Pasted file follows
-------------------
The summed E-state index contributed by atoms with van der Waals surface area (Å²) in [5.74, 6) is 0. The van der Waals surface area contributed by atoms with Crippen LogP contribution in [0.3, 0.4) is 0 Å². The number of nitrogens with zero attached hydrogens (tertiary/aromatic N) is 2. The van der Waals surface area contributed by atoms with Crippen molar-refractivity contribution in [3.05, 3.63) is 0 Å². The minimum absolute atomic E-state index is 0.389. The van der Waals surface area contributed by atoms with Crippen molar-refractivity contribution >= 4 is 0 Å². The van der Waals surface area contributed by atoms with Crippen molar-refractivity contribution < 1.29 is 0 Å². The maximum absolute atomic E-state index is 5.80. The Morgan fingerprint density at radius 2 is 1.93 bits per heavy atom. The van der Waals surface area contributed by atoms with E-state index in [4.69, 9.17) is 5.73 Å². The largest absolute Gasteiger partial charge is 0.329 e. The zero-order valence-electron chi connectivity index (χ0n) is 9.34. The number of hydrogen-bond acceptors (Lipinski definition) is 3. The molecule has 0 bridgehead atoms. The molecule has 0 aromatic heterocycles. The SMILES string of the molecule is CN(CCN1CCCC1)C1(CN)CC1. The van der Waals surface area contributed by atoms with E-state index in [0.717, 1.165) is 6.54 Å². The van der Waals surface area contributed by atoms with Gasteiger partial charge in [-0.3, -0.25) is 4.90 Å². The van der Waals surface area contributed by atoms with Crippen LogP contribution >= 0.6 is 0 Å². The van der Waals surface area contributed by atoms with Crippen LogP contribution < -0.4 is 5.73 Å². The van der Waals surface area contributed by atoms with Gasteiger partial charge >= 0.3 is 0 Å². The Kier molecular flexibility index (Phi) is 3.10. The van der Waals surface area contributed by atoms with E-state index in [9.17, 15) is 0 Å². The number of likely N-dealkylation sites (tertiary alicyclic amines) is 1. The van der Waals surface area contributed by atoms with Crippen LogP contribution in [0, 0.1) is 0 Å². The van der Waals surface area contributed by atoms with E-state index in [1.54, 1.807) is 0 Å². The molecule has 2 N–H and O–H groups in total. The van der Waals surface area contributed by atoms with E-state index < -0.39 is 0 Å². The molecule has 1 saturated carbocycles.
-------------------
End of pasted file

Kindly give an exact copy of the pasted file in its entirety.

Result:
The summed E-state index contributed by atoms with van der Waals surface area (Å²) in [5.74, 6) is 0. The van der Waals surface area contributed by atoms with Crippen LogP contribution in [0.3, 0.4) is 0 Å². The number of nitrogens with zero attached hydrogens (tertiary/aromatic N) is 2. The van der Waals surface area contributed by atoms with Crippen molar-refractivity contribution in [3.05, 3.63) is 0 Å². The minimum absolute atomic E-state index is 0.389. The van der Waals surface area contributed by atoms with Crippen molar-refractivity contribution >= 4 is 0 Å². The van der Waals surface area contributed by atoms with Crippen molar-refractivity contribution < 1.29 is 0 Å². The maximum absolute atomic E-state index is 5.80. The Morgan fingerprint density at radius 2 is 1.93 bits per heavy atom. The van der Waals surface area contributed by atoms with E-state index in [4.69, 9.17) is 5.73 Å². The largest absolute Gasteiger partial charge is 0.329 e. The zero-order valence-electron chi connectivity index (χ0n) is 9.34. The number of hydrogen-bond acceptors (Lipinski definition) is 3. The molecule has 0 bridgehead atoms. The molecule has 0 aromatic heterocycles. The SMILES string of the molecule is CN(CCN1CCCC1)C1(CN)CC1. The van der Waals surface area contributed by atoms with E-state index in [0.717, 1.165) is 6.54 Å². The van der Waals surface area contributed by atoms with Gasteiger partial charge in [-0.3, -0.25) is 4.90 Å². The van der Waals surface area contributed by atoms with Crippen LogP contribution >= 0.6 is 0 Å². The van der Waals surface area contributed by atoms with Crippen LogP contribution < -0.4 is 5.73 Å². The van der Waals surface area contributed by atoms with Gasteiger partial charge >= 0.3 is 0 Å². The Kier molecular flexibility index (Phi) is 3.10. The van der Waals surface area contributed by atoms with E-state index in [9.17, 15) is 0 Å². The number of likely N-dealkylation sites (tertiary alicyclic amines) is 1. The van der Waals surface area contributed by atoms with Crippen LogP contribution in [0, 0.1) is 0 Å². The van der Waals surface area contributed by atoms with E-state index in [1.54, 1.807) is 0 Å². The molecule has 2 N–H and O–H groups in total. The van der Waals surface area contributed by atoms with E-state index < -0.39 is 0 Å². The molecule has 1 saturated carbocycles.